Ox - also satirically acclaimed as incorporating his minimalist, humorous imagery into billboards, which acted like his canvas. He developed the distinctively minimalist and humorous visual language, e. g. series of works called Affichages. The main feature of his work is that the artist makes the billboards more “invisible” in the environment using blending effects, optical illusions and colors that mimic the already existing patterns in the billboard or its surroundings. The main Ox’s instruments are prevalently paper cut outs, roller, and glue, in order to turn aggressive or boring ads into creative and colorful artworks. During his career OX has made a huge number of public interventions in Paris as well as in other major metropolitan areas.

Ekta is a Swedish artist with a pretty individual style – huge fields of colors, often not separated by outlines, making obscure and mysterious, furthermore particularly abstract forms. His earliest works (e. g. LifeStructure) depicts the characters through objects in a complex system, but the more he improved his skills the more simplified his murals became an extraordinary color and form composition.

BLU is a talented street artist from Bologna, Italy. He makes massive murals all over the world. In doing what he loves, BLU tries as much as possible, to emphasize the message he’s sending. Art is important, not recognition. A name is nothing in comparison to the artistic value of a painted wall. Many of his murals were never signed, many of them were destroyed by the artist himself, but his integrity is incorruptible. He believes in freedom of information and stands firmly on his system of open source beliefs. Larger formats helped BLU to increase the intensity and impact of the message he wants to send.

Organized geographically by country and city, more than 100 of today’s most important street artists – Os Gêmeos in Brazil, and Anthony Lister in Australia – are profiled [1].

Street art is also popular in Ukraine. Especially, it thrives in Kiev and Kharkiv. For instance, the Interesni Kazki (a name meaning “Interesting Tales”) – a team of two artists from Kiev – Aleksei and Vladimir. Inspired with the work of world art geniuses such as Salvador Dalí and Jean Giraud aka Möebius mixed with Ukrainian fairy tales they strive to bring the spiritual and the mystical into the everyday (pic 6).  The most unexpected combinations of objects, bright colors and smooth gradients combined with literally paradoxical situations and surrealistic atmosphere creates some kind of magical impression. The team usually travel around the globe, leaving their magnificent murals.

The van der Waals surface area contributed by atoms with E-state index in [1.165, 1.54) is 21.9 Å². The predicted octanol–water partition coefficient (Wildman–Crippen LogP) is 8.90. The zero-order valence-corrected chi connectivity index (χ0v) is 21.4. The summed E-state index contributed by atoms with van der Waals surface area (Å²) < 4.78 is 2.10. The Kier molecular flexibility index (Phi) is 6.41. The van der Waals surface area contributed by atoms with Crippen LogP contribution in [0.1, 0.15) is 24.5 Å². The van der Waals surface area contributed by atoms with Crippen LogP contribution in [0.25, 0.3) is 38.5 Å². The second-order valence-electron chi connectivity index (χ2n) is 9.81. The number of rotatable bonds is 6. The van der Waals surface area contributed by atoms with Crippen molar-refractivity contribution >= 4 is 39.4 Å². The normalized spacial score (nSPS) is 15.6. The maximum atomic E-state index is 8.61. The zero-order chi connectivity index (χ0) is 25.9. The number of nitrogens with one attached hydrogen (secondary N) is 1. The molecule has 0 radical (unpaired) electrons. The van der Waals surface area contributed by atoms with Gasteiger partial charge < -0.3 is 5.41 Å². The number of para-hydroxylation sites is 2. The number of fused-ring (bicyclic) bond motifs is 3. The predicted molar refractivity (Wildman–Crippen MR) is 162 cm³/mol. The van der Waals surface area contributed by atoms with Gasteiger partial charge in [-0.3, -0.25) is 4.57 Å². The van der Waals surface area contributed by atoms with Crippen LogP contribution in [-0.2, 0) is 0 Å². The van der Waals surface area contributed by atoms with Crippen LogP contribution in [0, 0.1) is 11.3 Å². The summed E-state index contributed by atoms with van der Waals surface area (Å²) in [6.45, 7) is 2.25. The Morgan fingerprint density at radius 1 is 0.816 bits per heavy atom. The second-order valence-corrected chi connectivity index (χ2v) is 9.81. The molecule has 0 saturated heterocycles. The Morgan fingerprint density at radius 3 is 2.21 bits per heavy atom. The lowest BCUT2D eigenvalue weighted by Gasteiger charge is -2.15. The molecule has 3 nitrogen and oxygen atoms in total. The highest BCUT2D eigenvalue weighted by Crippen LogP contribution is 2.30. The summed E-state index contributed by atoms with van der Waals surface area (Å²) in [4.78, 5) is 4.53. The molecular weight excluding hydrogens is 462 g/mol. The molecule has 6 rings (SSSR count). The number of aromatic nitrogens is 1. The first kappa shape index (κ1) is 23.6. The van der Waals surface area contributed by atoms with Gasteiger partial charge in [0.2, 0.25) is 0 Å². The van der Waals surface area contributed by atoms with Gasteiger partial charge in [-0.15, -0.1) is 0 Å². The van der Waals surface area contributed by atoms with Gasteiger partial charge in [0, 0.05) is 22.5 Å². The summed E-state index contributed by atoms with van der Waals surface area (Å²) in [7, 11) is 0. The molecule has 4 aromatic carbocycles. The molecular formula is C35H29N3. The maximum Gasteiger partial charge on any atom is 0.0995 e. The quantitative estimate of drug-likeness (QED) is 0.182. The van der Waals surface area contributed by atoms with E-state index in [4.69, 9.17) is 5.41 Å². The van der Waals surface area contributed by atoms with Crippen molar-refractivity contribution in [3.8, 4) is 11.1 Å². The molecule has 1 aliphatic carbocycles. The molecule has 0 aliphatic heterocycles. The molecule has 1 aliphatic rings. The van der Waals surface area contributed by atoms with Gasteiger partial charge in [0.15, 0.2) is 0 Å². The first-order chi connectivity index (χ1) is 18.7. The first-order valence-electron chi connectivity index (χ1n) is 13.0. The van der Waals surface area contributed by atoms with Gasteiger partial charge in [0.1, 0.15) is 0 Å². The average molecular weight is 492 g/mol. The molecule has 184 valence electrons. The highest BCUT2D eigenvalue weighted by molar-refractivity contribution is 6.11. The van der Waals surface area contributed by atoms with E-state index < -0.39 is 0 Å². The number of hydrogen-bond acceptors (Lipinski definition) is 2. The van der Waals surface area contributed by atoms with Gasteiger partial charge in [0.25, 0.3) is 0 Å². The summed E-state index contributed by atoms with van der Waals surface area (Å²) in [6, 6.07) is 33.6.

Among all of the talented artists there is only one, who reveals the peculiarity of our city’s streets. His name is Hamlet Zinkovskyi. He works with paintings, drawings, photography, installation and performance, but each citizen of the city knows him for the vast amount of murals. They impress with the scales, ambiguous phrases and drawings full of philosophical context (pic. 7). Also, a monochrome color palette and a unique technic adds some significance of sense. His most well-known works are “For Those, Who Have No Light”, “It Seems, That I Have Found Myself…” and etc.

Consequently, this kind of art has a vast impact on graphic designers. It shows completely different and extraordinary approach to the technical solution of the work: unveils new types of fonts and their interactions, shapes, colors combinations, composition shows the work with the new materials. It reveals the power of art, its diversity and inspires for pondering and changing. One may conclude that street art has a vast influence that connects millions of ideas, spreads art and transforms the meaning of art into a new level. It creates the unique visual language of the city. And as the British artist Stik said: “Street art is really an important medium because it’s completely uncensored. It’s an environmental medium. Actually, you are using your environment. You are using the city as your medium. The street art scene is dialogue. It’s more than dialogue; it’s a whole forum for a discussion. And it has feedback. It’s the blueprint that social networking was based on writing on your wall” [4].

 

References

1.    Schacter, R. (2013). “The World Atlas Of Street And Graffiti”. Retrieved from https://ediblesymbolism.files.wordpress.com/2016/06/docfoc-com-world-atlas-of-street-art-and-graffiti-the-schacter-rafael.pdf

2.    Opera Gallery Group. (2012). “Urban Masters”. Retrieved from http://www.operagallery.com/media/172.pdfhttps://www.widewalls.ch

3.    Widewalls, Urban & Contemporary Art Resourse. (2013-2017). BLU. Retrieved from https://www.widewalls.ch/artist/blu/

4.    Widewalls, Urban & Contemporary Art Resourse. (2013-2017). Stik. Retrieved from https://www.widewalls.ch/artist/stik/

Holly Cushing, Jaimie D’Cruz, James Gay-Rees(Producer), Banksy (Director). (2010). The Exit Through the Gift Shop. United Kindom: Paranoid Pictures.